Aims To probe recent evidence on apparent excess occurrence of marijuana dependence when marijuana smoking starts in adolescence.
Design and participants A national sample of recent-onset marijuana users was identified within public data files of the National Household Survey on Drug Abuse (NHSDA), 1995–98 (1866 adolescents and 762 adults).
Measurements Marijuana dependence was assessed via seven standardized questions about its clinical features, such as being unable to cut down. Multivariate response models (GLM/GEE and MIMIC) were used to evaluate adolescent excess risk and possible item biases.
Findings Among people who had just started to use marijuana, clinical features of marijuana dependence occurred twice as often among adolescents compared to adults, even with statistical adjustment for other covariates (P < 0.01 from GLM/GEE). MIMIC analyses suggest that adolescent-onset users have somewhat higher levels of marijuana dependence, and they also provide evidence of age-associated response bias for some but not all clinical features of marijuana dependence. That is, even with level of marijuana dependence held constant, adolescent recent-onset users were more likely than adults to report being unable to cut down (P = 0.01) and tolerance (P = 0.029).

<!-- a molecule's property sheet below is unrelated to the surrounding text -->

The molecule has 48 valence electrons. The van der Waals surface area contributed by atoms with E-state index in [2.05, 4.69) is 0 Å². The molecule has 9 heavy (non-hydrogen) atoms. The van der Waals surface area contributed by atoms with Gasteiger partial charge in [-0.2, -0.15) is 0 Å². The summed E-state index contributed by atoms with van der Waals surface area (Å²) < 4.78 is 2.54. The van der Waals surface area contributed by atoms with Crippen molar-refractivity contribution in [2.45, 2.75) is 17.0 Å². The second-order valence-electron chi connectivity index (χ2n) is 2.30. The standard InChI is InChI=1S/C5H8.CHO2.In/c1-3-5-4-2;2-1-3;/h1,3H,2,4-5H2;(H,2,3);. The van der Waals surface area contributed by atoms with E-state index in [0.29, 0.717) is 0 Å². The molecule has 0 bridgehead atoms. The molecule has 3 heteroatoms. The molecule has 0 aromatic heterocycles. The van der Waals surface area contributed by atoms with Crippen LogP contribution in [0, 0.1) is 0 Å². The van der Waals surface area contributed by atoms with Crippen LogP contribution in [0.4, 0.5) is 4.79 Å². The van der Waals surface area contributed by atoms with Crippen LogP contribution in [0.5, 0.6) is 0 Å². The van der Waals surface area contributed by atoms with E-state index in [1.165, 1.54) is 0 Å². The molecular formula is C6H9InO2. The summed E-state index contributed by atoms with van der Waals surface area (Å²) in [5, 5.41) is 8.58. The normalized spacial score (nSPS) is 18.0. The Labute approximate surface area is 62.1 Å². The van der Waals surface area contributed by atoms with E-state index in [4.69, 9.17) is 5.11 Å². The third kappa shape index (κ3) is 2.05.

Conclusion Nosologic, methodological and substantive reasons for observed age-related excess in occurrence of marijuana dependence problems among early onset users deserve more attention in future research.